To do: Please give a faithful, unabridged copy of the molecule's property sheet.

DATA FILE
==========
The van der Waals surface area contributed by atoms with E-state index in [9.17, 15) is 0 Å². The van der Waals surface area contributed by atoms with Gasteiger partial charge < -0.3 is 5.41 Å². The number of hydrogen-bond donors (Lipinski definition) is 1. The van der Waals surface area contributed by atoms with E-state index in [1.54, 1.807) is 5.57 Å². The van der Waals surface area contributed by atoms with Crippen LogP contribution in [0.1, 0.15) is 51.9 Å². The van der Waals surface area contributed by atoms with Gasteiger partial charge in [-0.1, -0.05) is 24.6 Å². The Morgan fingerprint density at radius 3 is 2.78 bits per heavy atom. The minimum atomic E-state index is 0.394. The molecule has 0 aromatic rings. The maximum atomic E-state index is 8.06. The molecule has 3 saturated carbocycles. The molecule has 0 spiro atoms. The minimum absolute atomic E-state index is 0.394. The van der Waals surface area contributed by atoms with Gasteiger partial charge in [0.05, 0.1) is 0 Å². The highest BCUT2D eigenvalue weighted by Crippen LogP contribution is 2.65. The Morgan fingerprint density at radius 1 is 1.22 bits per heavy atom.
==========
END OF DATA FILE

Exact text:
The van der Waals surface area contributed by atoms with E-state index in [9.17, 15) is 0 Å². The van der Waals surface area contributed by atoms with Gasteiger partial charge < -0.3 is 5.41 Å². The number of hydrogen-bond donors (Lipinski definition) is 1. The van der Waals surface area contributed by atoms with E-state index in [1.54, 1.807) is 5.57 Å². The van der Waals surface area contributed by atoms with Crippen LogP contribution in [0.1, 0.15) is 51.9 Å². The van der Waals surface area contributed by atoms with Gasteiger partial charge in [-0.1, -0.05) is 24.6 Å². The Morgan fingerprint density at radius 3 is 2.78 bits per heavy atom. The minimum atomic E-state index is 0.394. The molecule has 0 aromatic rings. The maximum atomic E-state index is 8.06. The molecule has 3 saturated carbocycles. The molecule has 0 spiro atoms. The minimum absolute atomic E-state index is 0.394. The van der Waals surface area contributed by atoms with Gasteiger partial charge in [0.05, 0.1) is 0 Å². The highest BCUT2D eigenvalue weighted by Crippen LogP contribution is 2.65. The Morgan fingerprint density at radius 1 is 1.22 bits per heavy atom.